Most people stiffen at the sight of a beady-eyed, slithering snake. Not Willem Van Zyl. When speaking about the different species, his voice reflects a calm usually reserved for benign creatures. This is because Van Zyl knows snakes don’t pose a threat if people know how to handle them.
As cities expand into their natural habitats, the scaly reptiles appear more regularly in residential spaces. While panic is understandable, putting yourself or the snake in harm’s way isn’t the only option.
“There are ways to deal with snakes that don’t need to involve death or danger,” Van Zyl says.
The professional snake handler rescues venomous and non-venomous species from people’s homes. When Van Zyl responds to a call, he arrives with his snake hook, containers, and the most powerful anti-venom – education. Because the fear snakes conjure poses a serious threat to their well-being, Van Zyl gives talks on how to approach further interactions with the creatures.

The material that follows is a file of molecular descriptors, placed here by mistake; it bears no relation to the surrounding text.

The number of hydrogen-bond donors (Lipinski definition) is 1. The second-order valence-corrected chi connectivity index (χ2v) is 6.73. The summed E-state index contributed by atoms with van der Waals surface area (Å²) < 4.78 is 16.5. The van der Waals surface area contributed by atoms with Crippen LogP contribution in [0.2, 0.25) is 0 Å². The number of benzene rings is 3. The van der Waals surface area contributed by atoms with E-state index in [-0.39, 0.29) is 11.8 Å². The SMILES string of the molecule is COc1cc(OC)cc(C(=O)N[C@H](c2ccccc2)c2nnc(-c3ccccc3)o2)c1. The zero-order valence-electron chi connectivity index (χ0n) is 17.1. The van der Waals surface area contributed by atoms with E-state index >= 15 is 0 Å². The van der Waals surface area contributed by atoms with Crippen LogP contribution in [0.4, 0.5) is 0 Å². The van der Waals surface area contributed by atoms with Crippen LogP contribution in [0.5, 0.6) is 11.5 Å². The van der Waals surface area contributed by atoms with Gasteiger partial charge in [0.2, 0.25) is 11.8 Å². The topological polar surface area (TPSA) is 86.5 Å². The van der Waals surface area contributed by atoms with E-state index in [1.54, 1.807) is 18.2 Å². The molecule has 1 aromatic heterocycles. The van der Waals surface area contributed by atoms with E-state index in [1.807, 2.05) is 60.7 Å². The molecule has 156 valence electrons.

To spread easy-to-understand information on conservation, he also posts videos online detailing the particular species and the protocols of every rescue.
Based in Cape Town, part of Van Zyl’s efforts include relocating venomous snakes to bushy areas a few kilometres out of the city. They play the role of both predator and prey in the ecosystem, so their safety is vital. If a single snake is hurt or killed out of reactionary fear, the disastrous effect on the food chain doubles.
“Nature has a delicate balance that we need to try and maintain,” Van Zyl says.
For many, confronting these symbols of danger is often out of the question. By placing himself in the middle, Van Zyl shows that education is the answer.
“There’s always time to learn more about our world,” he says.
Courtesy of Beautiful News South Africa